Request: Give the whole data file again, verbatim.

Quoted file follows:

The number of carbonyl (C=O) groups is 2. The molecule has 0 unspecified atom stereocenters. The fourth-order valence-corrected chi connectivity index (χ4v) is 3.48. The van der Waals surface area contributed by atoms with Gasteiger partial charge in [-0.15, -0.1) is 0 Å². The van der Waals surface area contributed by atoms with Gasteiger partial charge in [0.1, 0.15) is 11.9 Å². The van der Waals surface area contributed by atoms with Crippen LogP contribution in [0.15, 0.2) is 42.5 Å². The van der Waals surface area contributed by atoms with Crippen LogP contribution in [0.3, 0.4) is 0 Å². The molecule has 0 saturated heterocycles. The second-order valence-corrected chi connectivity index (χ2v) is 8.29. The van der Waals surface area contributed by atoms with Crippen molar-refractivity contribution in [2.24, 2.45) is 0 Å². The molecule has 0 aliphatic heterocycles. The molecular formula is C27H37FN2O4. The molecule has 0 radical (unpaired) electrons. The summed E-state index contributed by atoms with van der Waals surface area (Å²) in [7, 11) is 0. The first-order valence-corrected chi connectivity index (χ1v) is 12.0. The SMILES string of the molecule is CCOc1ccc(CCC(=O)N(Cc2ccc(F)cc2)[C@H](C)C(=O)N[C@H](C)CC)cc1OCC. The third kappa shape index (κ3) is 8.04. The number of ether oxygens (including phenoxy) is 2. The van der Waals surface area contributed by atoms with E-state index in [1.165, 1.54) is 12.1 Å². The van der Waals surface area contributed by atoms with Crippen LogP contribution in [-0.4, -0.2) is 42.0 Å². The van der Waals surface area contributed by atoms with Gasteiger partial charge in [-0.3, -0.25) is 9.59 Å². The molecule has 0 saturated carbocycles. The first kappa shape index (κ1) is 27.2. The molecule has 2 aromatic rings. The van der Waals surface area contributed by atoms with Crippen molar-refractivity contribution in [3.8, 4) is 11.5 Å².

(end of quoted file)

The number of carbonyl (C=O) groups is 2. The molecule has 0 unspecified atom stereocenters. The fourth-order valence-corrected chi connectivity index (χ4v) is 3.48. The van der Waals surface area contributed by atoms with Gasteiger partial charge in [-0.15, -0.1) is 0 Å². The van der Waals surface area contributed by atoms with Gasteiger partial charge in [0.1, 0.15) is 11.9 Å². The van der Waals surface area contributed by atoms with Crippen LogP contribution in [0.15, 0.2) is 42.5 Å². The van der Waals surface area contributed by atoms with Crippen LogP contribution in [0.3, 0.4) is 0 Å². The molecule has 0 saturated heterocycles. The second-order valence-corrected chi connectivity index (χ2v) is 8.29. The van der Waals surface area contributed by atoms with Crippen molar-refractivity contribution in [2.24, 2.45) is 0 Å². The molecule has 0 aliphatic heterocycles. The molecular formula is C27H37FN2O4. The molecule has 0 radical (unpaired) electrons. The summed E-state index contributed by atoms with van der Waals surface area (Å²) in [7, 11) is 0. The first-order valence-corrected chi connectivity index (χ1v) is 12.0. The SMILES string of the molecule is CCOc1ccc(CCC(=O)N(Cc2ccc(F)cc2)[C@H](C)C(=O)N[C@H](C)CC)cc1OCC. The third kappa shape index (κ3) is 8.04. The number of ether oxygens (including phenoxy) is 2. The van der Waals surface area contributed by atoms with E-state index in [1.165, 1.54) is 12.1 Å². The van der Waals surface area contributed by atoms with Crippen LogP contribution in [-0.4, -0.2) is 42.0 Å². The van der Waals surface area contributed by atoms with Gasteiger partial charge in [-0.3, -0.25) is 9.59 Å². The molecule has 0 saturated carbocycles. The first kappa shape index (κ1) is 27.2. The molecule has 2 aromatic rings. The van der Waals surface area contributed by atoms with Crippen molar-refractivity contribution in [3.8, 4) is 11.5 Å².